• by Joe Hill
  • Narrated by Fred Berman
  • 13 hrs and 55 mins
  • Unabridged Audiobook

Publisher's Summary

Ignatius Perrish spent the night drunk and doing terrible things. He woke up the next morning with a thunderous hangover, a raging headache, and a pair of horns growing from his temples. At first, Ig thought the horns were a hallucination, the product of a mind damaged by rage and grief. He had spent the last year in a lonely, private purgatory, following the death of his beloved, Merrin Williams, who was raped and murdered under inexplicable circumstances. A mental breakdown would have been the most natural thing in the world. But there was nothing natural about the horns, which were all too real.
Once the righteous Ig had enjoyed the life of the blessed: born into privilege, the second son of a renowned musician and younger brother of a rising late-night TV star, he had security, wealth, and a place in his community. Ig had it all, and more—he had Merrin and a love founded on shared daydreams, mutual daring, and unlikely midsummer magic. But Merrin's death damned all that. The only suspect in the crime, Ig was never charged or tried. And he was never cleared. In the court of public opinion in Gideon, New Hampshire, Ig is and always will be guilty because his rich and connected parents pulled strings to make the investigation go away. Nothing Ig can do, nothing he can say, matters. Everyone, it seems, including God, has abandoned him. Everyone, that is, but the devil inside.
Now Ig is possessed of a terrible new power to go with his terrible new look—a macabre talent he intends to use to find the monster who killed Merrin and destroyed his life. Being good and praying for the best got him nowhere. It's time for a little revenge. It's time the devil had his due.


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Customer Reviews

Most Helpful

people are funny

I just popped by to rate...wasn't even gonna write and then I saw some of the reviews and just had to laugh.....

The one up top with all the seething vitriol just makes me wonder if the writer has some kind of personal grudge against Hill - could not take that seriously at all - and neither should you. Obvious some odd bias thing happening there...there is just nothing in this book to waranty such heat (lol - yeah yeah...devilish - couldn't help myself) and those offended by the take on religion - why would you read a book called Horns by Joe Hill with a pitchfork on the front? Were you expecting tales of the life and times of Jesus and his pet bunnies and kittens? Lol...unbelievable.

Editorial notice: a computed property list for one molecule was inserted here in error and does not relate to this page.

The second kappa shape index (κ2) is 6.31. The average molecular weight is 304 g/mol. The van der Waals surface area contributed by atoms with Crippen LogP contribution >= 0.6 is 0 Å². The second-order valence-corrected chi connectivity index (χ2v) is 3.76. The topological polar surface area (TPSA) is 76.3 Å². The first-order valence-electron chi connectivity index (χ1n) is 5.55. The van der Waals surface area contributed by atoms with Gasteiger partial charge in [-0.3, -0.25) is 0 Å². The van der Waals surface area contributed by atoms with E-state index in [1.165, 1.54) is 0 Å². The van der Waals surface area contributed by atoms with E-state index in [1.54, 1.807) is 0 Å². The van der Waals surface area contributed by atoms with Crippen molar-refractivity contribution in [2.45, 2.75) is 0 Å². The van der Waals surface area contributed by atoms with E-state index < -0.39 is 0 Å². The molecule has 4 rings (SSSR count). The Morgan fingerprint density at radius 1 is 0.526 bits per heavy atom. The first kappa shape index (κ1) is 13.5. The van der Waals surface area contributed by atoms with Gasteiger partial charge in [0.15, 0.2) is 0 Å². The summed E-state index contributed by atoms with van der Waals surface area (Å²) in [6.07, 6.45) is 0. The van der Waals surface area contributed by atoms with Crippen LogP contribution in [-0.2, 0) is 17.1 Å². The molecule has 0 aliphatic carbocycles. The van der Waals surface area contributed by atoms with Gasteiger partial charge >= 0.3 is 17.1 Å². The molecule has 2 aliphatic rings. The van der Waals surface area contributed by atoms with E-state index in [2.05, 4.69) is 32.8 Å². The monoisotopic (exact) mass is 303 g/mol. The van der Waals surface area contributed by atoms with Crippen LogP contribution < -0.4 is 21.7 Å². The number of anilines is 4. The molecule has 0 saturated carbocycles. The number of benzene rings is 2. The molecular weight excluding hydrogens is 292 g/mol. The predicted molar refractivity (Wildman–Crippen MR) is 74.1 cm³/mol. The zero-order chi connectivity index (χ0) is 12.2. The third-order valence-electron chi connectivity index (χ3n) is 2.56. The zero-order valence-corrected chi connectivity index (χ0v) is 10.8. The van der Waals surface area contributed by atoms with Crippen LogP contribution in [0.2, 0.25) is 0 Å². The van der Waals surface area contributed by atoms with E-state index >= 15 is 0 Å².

Honestly, this book is good. I had just finished the latest Stephen King, which I really enjoyed, and was in that awful limbo where you have to pick your next book and you just know it won't be as good as the last and since I had exhausted the King library it struck me - Hey - like father like son, right? And I was not disappointed - genetic greatness. Hill definitely has his own voice, though, not just copying pops - he really is a good, solid horror writer (something there are just way too few of these days). Inventive, funny, made me cry, laugh - kept me interested and Damnit! another hellish reference) I'm back in limbo again! Maybe I'll just go for the ghost stories....after all I really enjoyed 'Heartshaped Box' too.

and please...if you don't like horror - stop reading and then giving bad reviews to things you should have stayed away from in the first place. It's unfair to the author. Horror is a tricky thing, you either like it or you don't - like country music or...opera!
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- bet


Any additional comments?

I am so reassured after reading/listening to a Joe Hill novel. Reassured because he relatively young writing talent, age 41, who is on track to produce numerous future great book in the horror genre. I will always look forward to the next Joe Hill novel. Hill's writing is creative, exciting, in your face, and unpretentious. He is never boring and unafraid veer his stories in multiple directions within improbable situations.

Hill's best work to date is NOS4A2, but Horns (written 3 years before NOS4A2) is an absolute delight. This story of revenge is so inventive with multiple individual story lines that you need to wait for the last 20 pages to pull it all together. Horns also includes so many classic references to Lucifer and analyzes the ultimate role of the prince of darkness. Hill gives the reader a metamorphous of man into the devil with several interesting twists, ascribing him supernatural powers that would make most crime solvers jealous.

Having lauded Hill for the last two paragraphs, I must admit that with Horns, Hill is yet a fully matured writer. He is like a big-time home hitter who strikes out too much. There are few segments in Horns when the bottom drops out of the story. This most often occurs at the start of flashback scenes, where the action/drama abruptly stops and the author resets the story.

Many of friends criticize Joe Hill's writing as an identical copy as his father, Stephen King. I feel this the strength of Joe Hill! The resemblance of his famous father's writing style is something that almost every writer would wish for if they found a genie lamp. Overall, Horns is an exciting and creative audio book with excellent narration. Hill may have some pacing problems, but this book is fun. Using my personal rank order system of the best books I read over the last two years, Horns is 20th of 65.

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- DaWoolf

Book Details

  • Release Date: 02-16-2010
  • Publisher: HarperAudio